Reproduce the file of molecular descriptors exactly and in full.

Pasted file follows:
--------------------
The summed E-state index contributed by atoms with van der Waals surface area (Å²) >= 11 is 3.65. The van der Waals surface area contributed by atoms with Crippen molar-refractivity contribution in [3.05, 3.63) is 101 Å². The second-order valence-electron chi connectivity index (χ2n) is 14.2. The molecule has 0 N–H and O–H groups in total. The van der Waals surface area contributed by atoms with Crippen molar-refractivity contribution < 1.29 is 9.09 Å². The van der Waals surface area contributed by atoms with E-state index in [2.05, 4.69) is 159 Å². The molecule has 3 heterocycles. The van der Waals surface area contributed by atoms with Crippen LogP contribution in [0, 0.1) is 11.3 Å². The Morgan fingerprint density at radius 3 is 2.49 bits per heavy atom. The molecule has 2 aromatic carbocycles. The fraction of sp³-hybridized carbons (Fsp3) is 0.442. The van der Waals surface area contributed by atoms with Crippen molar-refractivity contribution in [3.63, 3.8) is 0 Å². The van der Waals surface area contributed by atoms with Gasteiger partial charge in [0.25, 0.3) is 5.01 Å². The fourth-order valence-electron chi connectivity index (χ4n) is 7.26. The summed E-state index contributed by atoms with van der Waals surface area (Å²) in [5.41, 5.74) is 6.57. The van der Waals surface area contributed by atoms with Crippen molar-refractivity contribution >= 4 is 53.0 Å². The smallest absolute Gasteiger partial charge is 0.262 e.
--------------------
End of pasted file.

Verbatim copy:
The summed E-state index contributed by atoms with van der Waals surface area (Å²) >= 11 is 3.65. The van der Waals surface area contributed by atoms with Crippen molar-refractivity contribution in [3.05, 3.63) is 101 Å². The second-order valence-electron chi connectivity index (χ2n) is 14.2. The molecule has 0 N–H and O–H groups in total. The van der Waals surface area contributed by atoms with Crippen molar-refractivity contribution < 1.29 is 9.09 Å². The van der Waals surface area contributed by atoms with E-state index in [2.05, 4.69) is 159 Å². The molecule has 3 heterocycles. The van der Waals surface area contributed by atoms with Crippen LogP contribution in [0, 0.1) is 11.3 Å². The Morgan fingerprint density at radius 3 is 2.49 bits per heavy atom. The molecule has 2 aromatic carbocycles. The fraction of sp³-hybridized carbons (Fsp3) is 0.442. The van der Waals surface area contributed by atoms with Crippen molar-refractivity contribution in [3.63, 3.8) is 0 Å². The van der Waals surface area contributed by atoms with Gasteiger partial charge in [0.25, 0.3) is 5.01 Å². The fourth-order valence-electron chi connectivity index (χ4n) is 7.26. The summed E-state index contributed by atoms with van der Waals surface area (Å²) in [5.41, 5.74) is 6.57. The van der Waals surface area contributed by atoms with Crippen molar-refractivity contribution >= 4 is 53.0 Å². The smallest absolute Gasteiger partial charge is 0.262 e.